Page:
In an all-day 2014 presentation to a purported 6,000 audience members at Wembley Arena in London, Icke laid out what he believes is the global—if not multi-dimensional—oppression facing humanity. In his philosophy, which he bases on a mix of quantum physics, energy-field theory, geopolitics, and both ancient and modern mysticism, Icke suggests inter-dimensional beings have for millennia altered humans’ perception of reality by first manipulating energy frequencies coming from space, then human genetics.
These beings—who Icke claims are the true forces behind all religious deities—use reptilian-human hybrids to do their bidding, using everything from psychic manipulation to the banking industry to turn humanity into a collection of slaves.
In his manifesto, Odom echoed similar fears, claiming he was systematically attacked mentally by people who were not what they seemed. For instance, he described an encounter with an “older gentlemen” on a flight from Houston to Spokane.
“As he kept looking back, my head began to hurt and tingle,” Odom wrote. “The moment my head began to hurt, his lips curled up into this evil looking smile. … About halfway through the flight, someone else in front of me held up a newspaper that said ‘Psychic Reading’ for like 5 minutes. It was blatantly obvious they were doing something to me, but I didn’t know what.”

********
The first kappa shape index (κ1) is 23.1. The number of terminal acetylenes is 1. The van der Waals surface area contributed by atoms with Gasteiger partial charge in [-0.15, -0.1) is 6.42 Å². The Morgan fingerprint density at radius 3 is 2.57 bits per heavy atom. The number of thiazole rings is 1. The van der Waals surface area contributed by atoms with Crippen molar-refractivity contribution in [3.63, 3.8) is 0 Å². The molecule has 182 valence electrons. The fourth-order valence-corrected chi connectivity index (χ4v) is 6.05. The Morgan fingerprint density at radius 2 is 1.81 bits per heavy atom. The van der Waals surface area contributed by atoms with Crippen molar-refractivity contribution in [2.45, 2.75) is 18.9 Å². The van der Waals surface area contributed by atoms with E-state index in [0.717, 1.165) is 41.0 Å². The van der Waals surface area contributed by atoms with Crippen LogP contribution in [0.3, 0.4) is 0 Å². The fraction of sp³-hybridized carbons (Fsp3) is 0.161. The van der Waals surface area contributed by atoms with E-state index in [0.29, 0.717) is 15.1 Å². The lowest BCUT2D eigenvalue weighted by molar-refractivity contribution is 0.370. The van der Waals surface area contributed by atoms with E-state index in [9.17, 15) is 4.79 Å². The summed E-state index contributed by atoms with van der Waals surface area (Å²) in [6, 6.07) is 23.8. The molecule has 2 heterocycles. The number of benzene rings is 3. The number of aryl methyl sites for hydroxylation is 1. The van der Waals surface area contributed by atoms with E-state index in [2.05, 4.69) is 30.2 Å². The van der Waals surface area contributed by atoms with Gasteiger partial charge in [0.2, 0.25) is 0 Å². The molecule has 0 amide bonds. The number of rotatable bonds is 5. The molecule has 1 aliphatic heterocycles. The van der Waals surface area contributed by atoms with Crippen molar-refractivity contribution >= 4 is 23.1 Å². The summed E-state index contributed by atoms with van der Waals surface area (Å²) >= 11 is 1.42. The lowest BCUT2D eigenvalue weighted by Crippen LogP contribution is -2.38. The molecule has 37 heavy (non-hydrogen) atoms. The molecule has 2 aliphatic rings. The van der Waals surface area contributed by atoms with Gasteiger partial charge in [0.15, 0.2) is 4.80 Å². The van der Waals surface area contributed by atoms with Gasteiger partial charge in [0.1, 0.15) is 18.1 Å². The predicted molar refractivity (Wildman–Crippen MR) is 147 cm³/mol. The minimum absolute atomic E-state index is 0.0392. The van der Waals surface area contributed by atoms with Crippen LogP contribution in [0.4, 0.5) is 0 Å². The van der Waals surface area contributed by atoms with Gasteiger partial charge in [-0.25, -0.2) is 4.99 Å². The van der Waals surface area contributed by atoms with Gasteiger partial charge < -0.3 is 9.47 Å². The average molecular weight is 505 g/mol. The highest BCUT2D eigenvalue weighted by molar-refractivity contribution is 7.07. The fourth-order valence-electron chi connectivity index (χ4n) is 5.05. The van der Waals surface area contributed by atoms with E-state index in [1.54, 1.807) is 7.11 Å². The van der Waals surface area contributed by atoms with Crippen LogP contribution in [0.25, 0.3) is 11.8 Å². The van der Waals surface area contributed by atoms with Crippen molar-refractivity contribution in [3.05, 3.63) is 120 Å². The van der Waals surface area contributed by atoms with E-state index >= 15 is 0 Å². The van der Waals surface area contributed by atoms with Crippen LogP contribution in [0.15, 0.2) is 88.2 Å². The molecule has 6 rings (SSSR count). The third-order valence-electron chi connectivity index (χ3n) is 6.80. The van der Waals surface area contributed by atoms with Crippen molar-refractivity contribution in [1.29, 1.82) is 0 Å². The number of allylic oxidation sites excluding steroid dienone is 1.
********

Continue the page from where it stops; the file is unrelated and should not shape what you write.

According to Odom’s account, about a month after his experience on the plane, he was contacted by pastor John Padula, who invited him to attend The Altar. Odom wrote that when he arrived at the church, “Something felt very wrong. I felt as if my life was in danger and I became so uncomfortable I had to leave.”
Later communication with Remington increased Odom’s misgivings. After receiving a text message from Remington that read “angels,” Odom wrote, “Helicopters started flying around my house all day and all night.”
Following that, Odom wrote about experiencing a series of “hypersexual” occurrences, including “unnatural erections” and a sexually charged song that wouldn’t stop playing in his head. He also wrote of having intense religious ideas that threw him into a panic. He fled to Albuquerque, N.M., to be with his family, but wrote of being pursued even there by strange people who communicated telepathically and “sniffed” him.